It felt like I almost got carbon monoxide poisoning today due to a 30ish year old car starting it's engine as I was walking near it.

 

I couldn't believe what it was belching out, but I think my expectations for clean air are a lot higher now than they would have been in say the 1980s.

 

I have noticed this a few other times recently, where an older car that the owner is obviously putting effort into maintaining cannot help but belch out fumes.

 

Eventually (like in the next 10-15 years) will it be decided that petrol / diesel engines over a certain age have to be banned from public roads even if they are classic Ferrari's?

 

(Desclaimer: I am actually a classic car enthusiasts, but I am trying to predict the future by looking through other people's eyes)

Surely if that bad it shouldn't have passed the MOT.......some public transport buses and trains emit some really bad unhealthy fumes.......first things first.....lead by example.;)

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15 hours ago, Riedquat said:

How profitable a job is being a taxi driver?

It'll be a heck of a lot more profitable when everyone has sold their cars and has to take a taxi or bus to get around.

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3 hours ago, MarkG said:

It'll be a heck of a lot more profitable when everyone has sold their cars and has to take a taxi or bus to get around.

Keep everyone renting everything.......megga ongoing profits to be made for some.😉

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Yes. The whole 'self-driving taxi' thing is just another attempt to create a renter culture where people can be milked like cows by the fat-cats.

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There are too many rich people with classic car collections for any countrywide tightening. Perhaps individual cities will do it, but I don't see the public support for a full ban, although it would be enjoyable to watch Jeremy Clarkson's spluttering reaction.

Half of London's emissions pollution is from non-road sources - boats, heavy vehicles, wood burners etc. 

From a London mayor 2017 press release:

Quote

Non-Road Mobile Machinery (NRMM) such as diggers and bulldozers are currently the second largest source of ultra-fine particulate matter (PM2.5) emissions in London and the fifth largest source of oxides of Nitrogen (NOx). This is likely to grow as traffic related emissions decline and as construction increases across London.

 

 

 

 

 

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On 08/02/2019 at 17:30, winkie said:

Surely if that bad it shouldn't have passed the MOT.......some public transport buses and trains emit some really bad unhealthy fumes.......first things first.....lead by example.;)

Quantity though - how much time do you spend hanging around trains and buses? And give me a train with a bit of exhaust compared to the fvcking mess of electrification (battery trains would be fine though).

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On 09/02/2019 at 17:49, MarkG said:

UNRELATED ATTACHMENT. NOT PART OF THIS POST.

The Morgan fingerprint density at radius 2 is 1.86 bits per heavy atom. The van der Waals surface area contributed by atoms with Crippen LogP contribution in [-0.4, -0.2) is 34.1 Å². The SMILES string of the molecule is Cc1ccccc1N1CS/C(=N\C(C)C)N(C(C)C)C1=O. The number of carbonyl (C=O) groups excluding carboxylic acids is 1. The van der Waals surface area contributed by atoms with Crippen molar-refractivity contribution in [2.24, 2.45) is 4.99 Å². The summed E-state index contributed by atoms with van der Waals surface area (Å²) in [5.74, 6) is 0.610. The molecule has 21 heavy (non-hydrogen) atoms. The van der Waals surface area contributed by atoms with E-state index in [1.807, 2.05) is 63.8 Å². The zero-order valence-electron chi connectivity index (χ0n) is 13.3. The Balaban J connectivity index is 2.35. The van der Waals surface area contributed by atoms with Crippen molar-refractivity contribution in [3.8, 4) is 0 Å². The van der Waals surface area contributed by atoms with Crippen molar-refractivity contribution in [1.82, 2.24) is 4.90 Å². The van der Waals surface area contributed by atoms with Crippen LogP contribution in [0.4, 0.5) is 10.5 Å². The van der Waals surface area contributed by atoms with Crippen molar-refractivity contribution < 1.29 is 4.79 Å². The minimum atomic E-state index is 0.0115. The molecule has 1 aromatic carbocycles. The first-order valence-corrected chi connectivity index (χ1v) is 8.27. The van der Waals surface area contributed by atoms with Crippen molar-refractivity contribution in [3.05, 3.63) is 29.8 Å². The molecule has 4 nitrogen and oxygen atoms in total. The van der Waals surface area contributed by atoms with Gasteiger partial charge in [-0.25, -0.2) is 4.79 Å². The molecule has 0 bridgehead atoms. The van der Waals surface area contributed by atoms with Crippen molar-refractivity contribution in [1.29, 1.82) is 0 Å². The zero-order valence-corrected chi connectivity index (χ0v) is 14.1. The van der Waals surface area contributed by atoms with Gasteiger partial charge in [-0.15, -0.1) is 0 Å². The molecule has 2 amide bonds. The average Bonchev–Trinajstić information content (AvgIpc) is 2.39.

Yes. The whole 'self-driving taxi' thing is just another attempt to create a renter culture where people can be milked like cows by the fat-cats.

When you fly you rent a plane seat. You don't have to buy a plane. Why you travel by train you rent a train seat. You don't have to buy a locomotive. Transport is full of examples of people paying for access rather than the hassle and cost of ownership. 

One major issue is that people use their cars approximately 4% of the time (US average). A fleet-owned autonomous vehicle is predicted to be used about 40% of the time. The cost per mile is therefore dramatically less for autonomous vehicles on demand. They will also be able to cover far more miles during the lifetime of the vehicle. They can be mandated to be far better maintained than many clapped-out privately owned vehicles we see today. And of course we will need far fewer vehicles for the same number of journeys so our streets won't be cluttered with parked private vehicles unused for 96% of the time.

One economic imperative is that these vehicles must be autonomous. A driver is a huge part of the cost of running a conventional taxi and the vehicle fleets need to innovate the driver (and their associated human error) out of the financial equation for this to really work, but they're making very rapid progress. Market forces can be designed to maximize the benefits for everyone. We shouldn't let the abject failure of market forces in the property market cloud our optimism for an excellent transport solution. 

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IMO there's something seriously messed up with a system that regards removing people from doing things as a worthwhile goal in its own right, unless the job is significantly unpleasant or dangerous. Your plane and train comparison is more meaningfully compared to buses and taxis - things that already exist.

Really the financial costs of running a car - which most people appear to be able to handle, aren't something that should be influencing this. If they get prioritised to produce a system where cars are spending more time on the roads running without anyone in them, adding to traffic levels and consumption of power (probably electric for autonomous cars although the technology could work on any, short of steam traction engines) then we're barking up the wrong tree. Autonomous cars offer very few meaningful advantages and would be another significant negative step pushed forward by those who are blinded by the idea that more technology == good.